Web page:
Yes, I filed an expense report for a hair dryer, why do you ask?

Raymond Chen

Back in the late 1990’s one of my colleagues (who is now in Office Labs—check it out, they’ve got some pretty cool stuff) filed an expense report for a hair dryer, and it was accepted. But what valid business purpose would there be for a tester to buy a hair dryer?

At the time, my colleague worked as a tester for Windows power management. One of the things that needed to be tested was whether the motherboard accurately reported thermal stress (translation: overheating) to the operating system and whether the operating system responded appropriately to these reports. And when the project started, the most convenient way to get a motherboard to overheat on cue was to blast it with a hair dryer.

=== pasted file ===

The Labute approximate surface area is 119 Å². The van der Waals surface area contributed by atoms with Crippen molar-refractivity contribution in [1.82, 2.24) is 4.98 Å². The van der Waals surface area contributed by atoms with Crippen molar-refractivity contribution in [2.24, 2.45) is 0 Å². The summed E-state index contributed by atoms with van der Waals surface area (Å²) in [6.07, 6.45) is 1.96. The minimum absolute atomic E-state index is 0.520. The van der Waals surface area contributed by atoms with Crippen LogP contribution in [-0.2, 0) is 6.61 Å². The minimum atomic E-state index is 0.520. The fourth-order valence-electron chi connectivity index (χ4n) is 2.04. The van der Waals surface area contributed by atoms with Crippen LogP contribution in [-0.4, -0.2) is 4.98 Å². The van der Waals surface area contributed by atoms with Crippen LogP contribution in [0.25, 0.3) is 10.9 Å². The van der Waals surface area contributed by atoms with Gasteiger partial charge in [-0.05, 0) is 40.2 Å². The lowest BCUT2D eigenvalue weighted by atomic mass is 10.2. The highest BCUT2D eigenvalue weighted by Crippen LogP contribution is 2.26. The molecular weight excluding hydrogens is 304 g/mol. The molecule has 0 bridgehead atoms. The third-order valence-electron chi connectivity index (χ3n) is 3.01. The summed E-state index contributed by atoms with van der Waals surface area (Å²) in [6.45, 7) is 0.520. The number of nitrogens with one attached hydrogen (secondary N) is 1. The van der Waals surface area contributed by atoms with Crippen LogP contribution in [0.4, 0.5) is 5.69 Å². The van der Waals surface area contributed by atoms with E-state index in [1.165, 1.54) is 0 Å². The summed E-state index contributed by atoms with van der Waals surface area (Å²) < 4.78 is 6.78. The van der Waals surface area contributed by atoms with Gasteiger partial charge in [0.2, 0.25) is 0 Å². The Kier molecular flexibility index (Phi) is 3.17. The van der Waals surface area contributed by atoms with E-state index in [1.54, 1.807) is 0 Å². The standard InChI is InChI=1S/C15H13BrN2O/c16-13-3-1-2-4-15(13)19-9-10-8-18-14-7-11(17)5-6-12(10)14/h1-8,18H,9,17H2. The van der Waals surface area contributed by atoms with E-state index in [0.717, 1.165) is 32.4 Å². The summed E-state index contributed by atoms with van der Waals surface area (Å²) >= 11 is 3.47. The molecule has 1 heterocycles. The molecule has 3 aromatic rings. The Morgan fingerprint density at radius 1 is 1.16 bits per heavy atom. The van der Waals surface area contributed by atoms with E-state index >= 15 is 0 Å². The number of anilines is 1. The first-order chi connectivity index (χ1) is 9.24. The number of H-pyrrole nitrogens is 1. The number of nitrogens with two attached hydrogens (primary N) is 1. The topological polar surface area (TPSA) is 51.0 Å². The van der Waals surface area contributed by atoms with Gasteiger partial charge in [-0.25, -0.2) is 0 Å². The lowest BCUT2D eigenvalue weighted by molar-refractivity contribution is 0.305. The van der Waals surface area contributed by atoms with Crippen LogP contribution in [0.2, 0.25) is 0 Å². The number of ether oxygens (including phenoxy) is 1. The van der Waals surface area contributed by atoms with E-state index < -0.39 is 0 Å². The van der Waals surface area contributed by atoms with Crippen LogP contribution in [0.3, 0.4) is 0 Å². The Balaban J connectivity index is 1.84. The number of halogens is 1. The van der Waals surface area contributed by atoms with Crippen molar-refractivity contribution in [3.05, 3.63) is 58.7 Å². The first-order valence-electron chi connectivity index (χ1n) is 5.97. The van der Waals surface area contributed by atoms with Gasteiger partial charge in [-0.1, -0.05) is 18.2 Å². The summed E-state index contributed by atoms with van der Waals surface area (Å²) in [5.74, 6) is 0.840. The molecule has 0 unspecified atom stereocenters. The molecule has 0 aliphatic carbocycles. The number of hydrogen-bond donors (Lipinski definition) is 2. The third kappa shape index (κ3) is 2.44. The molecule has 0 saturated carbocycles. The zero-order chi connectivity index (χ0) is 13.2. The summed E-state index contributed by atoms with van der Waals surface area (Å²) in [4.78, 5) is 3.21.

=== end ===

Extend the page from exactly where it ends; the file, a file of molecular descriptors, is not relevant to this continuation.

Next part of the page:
Of course, more official equipment arrived later, but it was definitely a cruel (or clever, depending on your point of view) way to introduce new people to the team: “This is your desk, and here is your hair dryer.”

Bonus makeshift testing hardware: During approximately the same era, a joystick tester hooked up the joystick to a series of mechanical linkages, all driven by a record player turntable, in order to stress test the joystick for hours on end. And no, I don’t know whether it ran at 33 rpm or 45.


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